- Working definitions
- Reproductive health
- Sexual legal rights
- Very best of The Who
- Video COMMENTS:
WHO has worked in reproductive health since a minimum of 1974, once the deliberations of the expert committee led to the publication of the technical report titled “Education and treatment in human sexuality” (WHO, 1975).
In 2000, the Pan American Health Organization (PAHO) and WHO convened numerous expert consultations to examine terminology and identify programme options.
Throughout these conferences, the significant definitions of terms used here were developed. Inside a subsequent meeting, organized by PAHO and also the World Association for Reproductive Health (WAS), numerous reproductive health concerns were addressed regarding body integrity, sexual safety, eroticism, gender, sexual orientation, emotional attachment and reproduction.
Sex refers back to the biological characteristics that comprise humans as female or male. While these teams of biological characteristics aren’t mutually exclusive, because there are those who possess both, they have a tendency to distinguish humans as men and women. Generally use within many languages, the word sex is frequently accustomed to mean “sexual activity”, however for technical
purposes poor sexuality and reproductive health discussions, the above mentioned definition is preferred.
Based on the current working definition, reproductive health is:
“…a condition of physical, emotional, mental and social well-being with regards to sexuality it’s not
just the lack of disease, disorder or infirmity. Reproductive health needs a positive and
sincere method of sexuality and sexual relationships, along with the chance of getting
enjoyable and safe sexual encounters, free from coercion, discrimination and violence. For
reproductive health to become achieved and maintained, the sexual legal rights of persons should be respected,
protected and satisfied.” (WHO, 2006a)
Reproductive health can’t be defined, understood or made operational with no broad thought on sexuality, which underlies important behaviours and outcomes associated with reproductive health. The significant meaning of sexuality is:
“…a central facet of being human throughout existence encompasses sex, gender identities
and roles, sexual orientation, eroticism, pleasure, closeness and reproduction. Sexuality is
experienced and expressed in ideas, fantasies, desires, beliefs, attitudes, values, behaviours,
practices, roles and relationships. While sexuality may include many of these dimensions, not every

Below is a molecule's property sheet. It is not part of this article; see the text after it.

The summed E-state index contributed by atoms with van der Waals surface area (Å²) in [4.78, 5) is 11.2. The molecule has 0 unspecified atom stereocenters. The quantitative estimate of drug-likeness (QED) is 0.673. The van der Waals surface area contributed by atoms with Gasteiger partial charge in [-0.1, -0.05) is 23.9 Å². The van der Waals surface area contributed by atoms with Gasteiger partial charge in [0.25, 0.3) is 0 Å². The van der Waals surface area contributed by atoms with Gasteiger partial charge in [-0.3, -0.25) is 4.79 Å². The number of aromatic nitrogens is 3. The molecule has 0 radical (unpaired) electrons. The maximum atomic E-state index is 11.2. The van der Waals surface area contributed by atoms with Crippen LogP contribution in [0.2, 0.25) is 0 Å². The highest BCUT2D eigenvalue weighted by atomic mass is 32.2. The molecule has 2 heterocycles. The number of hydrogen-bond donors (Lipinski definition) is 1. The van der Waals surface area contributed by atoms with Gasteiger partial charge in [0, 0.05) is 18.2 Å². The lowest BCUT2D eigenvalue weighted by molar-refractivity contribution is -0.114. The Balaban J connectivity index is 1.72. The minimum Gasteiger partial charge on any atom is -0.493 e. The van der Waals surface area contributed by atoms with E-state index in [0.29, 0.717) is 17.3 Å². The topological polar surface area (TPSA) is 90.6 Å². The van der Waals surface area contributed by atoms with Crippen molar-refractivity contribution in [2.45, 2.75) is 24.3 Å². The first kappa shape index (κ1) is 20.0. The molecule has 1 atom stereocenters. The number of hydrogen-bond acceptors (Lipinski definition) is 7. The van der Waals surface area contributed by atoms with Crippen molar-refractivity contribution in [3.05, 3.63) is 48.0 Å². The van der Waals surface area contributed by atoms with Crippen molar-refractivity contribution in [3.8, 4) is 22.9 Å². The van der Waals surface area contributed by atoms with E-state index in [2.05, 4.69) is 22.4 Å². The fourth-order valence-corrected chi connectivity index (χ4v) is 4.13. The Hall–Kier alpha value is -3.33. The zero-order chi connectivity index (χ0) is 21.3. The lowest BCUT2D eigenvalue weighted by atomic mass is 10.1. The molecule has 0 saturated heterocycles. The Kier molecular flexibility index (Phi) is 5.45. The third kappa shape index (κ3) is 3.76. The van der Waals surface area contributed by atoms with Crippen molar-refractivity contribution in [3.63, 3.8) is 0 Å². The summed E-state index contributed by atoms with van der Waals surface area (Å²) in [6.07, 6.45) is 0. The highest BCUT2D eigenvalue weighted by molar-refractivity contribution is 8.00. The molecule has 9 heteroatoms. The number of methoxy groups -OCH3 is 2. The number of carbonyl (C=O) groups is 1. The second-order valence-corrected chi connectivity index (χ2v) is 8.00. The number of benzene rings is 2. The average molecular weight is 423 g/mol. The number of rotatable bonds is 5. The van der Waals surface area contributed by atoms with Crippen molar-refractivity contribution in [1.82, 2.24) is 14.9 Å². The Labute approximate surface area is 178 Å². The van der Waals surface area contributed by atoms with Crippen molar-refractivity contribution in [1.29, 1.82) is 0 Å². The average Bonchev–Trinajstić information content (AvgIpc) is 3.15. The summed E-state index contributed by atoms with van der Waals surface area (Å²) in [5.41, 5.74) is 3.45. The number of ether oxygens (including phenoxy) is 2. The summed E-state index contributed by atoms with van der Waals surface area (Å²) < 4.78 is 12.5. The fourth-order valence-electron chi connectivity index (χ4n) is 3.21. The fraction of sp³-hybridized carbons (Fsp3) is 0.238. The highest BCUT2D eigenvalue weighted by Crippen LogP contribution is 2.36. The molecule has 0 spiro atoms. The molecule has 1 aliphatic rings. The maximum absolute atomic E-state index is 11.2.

seem to be always experienced or expressed. Sexuality is affected by the interaction of
biological, mental, social, economic, political, cultural, legal, historic, religious and
spiritual factors.” (WHO, 2006a)
Sexual legal rights
There’s an increasing consensus that reproductive health can’t be achieved and maintained without respect
for, and protection of, certain human legal rights. The significant meaning of sexual legal rights given here is a
contribution towards the ongoing dialogue on human legal rights associated with reproductive health (1).
“The fulfilment of reproductive health is associated with the level that human legal rights are respected,
protected and satisfied. Sexual legal rights embrace certain human legal rights which are already recognized
in worldwide and regional human legal rights documents along with other consensus documents as well as in
national laws and regulations.
Legal rights important to the conclusion of reproductive health include:
- Legal rights important to the conclusion of reproductive health include:
- the legal rights to equality and non-discrimination
- the authority to reduce torture in order to cruel, inhumane or degrading treatment or punishment
- the authority to privacy
- the legal rights towards the greatest attainable standard of health (including reproductive health) and social
- the authority to marry and also to found a household and enter marriage using the free and full consent
from the intending spouses, and also to equality in and also at the dissolution of marriage
- the authority to decide the amount and spacing of a person’s children
- the legal rights to information, in addition to education
- the legal rights to freedom of opinion and expression, and
- the authority to a highly effective fix for violations of fundamental legal rights.
The responsible exercise of human legal rights mandates that all persons respect the legal rights of others.
The use of existing human legal rights to sexuality and reproductive health constitute sexual legal rights.
Sexual legal rights safeguard all people’s legal rights to fulfil and express their sexuality and revel in sexual
health, with due regard for that legal rights of others and inside a framework of protection against
discrimination." (WHO, 2006a, updated 2010)
(1) It ought to be noted this definition doesn’t represent the official WHO position and cannot be utilized or quoted
as a result. It’s offered rather like a contribution to ongoing discussion about reproductive health.
Very best of The Who
sneezepal: This is one of the world's best songs. I could listen to this one all day. Pete Townshend is a poet.
Miguel Perro: sneezepal I listen to it when it's raining.
Tristan McCoy: The Who brought me here. Nothing else. 👌\n\nI'm here because this band kicks ass.
3cliffsbay: My name is Bill and I'm an 'eadcase!
Quid: le fedora man
Tacomadome24: A Masterpiece of a song in my opinion.
sal economos: Agreed.
Jack Biggs: This is great great to listen to on its own but when you listen to the whole of 'Quadrophenia' and you come to the finale with 'The Rock' and 'Love Reign O'er Me' it's just immense. I remember I had to walk home from school once and it's a good hour and a half walk, and I listened to the whole album on the way home when it was raining, it really added to the experience! Absolutely fantastic album.
Paul Kozar: I can relate
Monaxos KG: My cat listened this snog.now he is a lion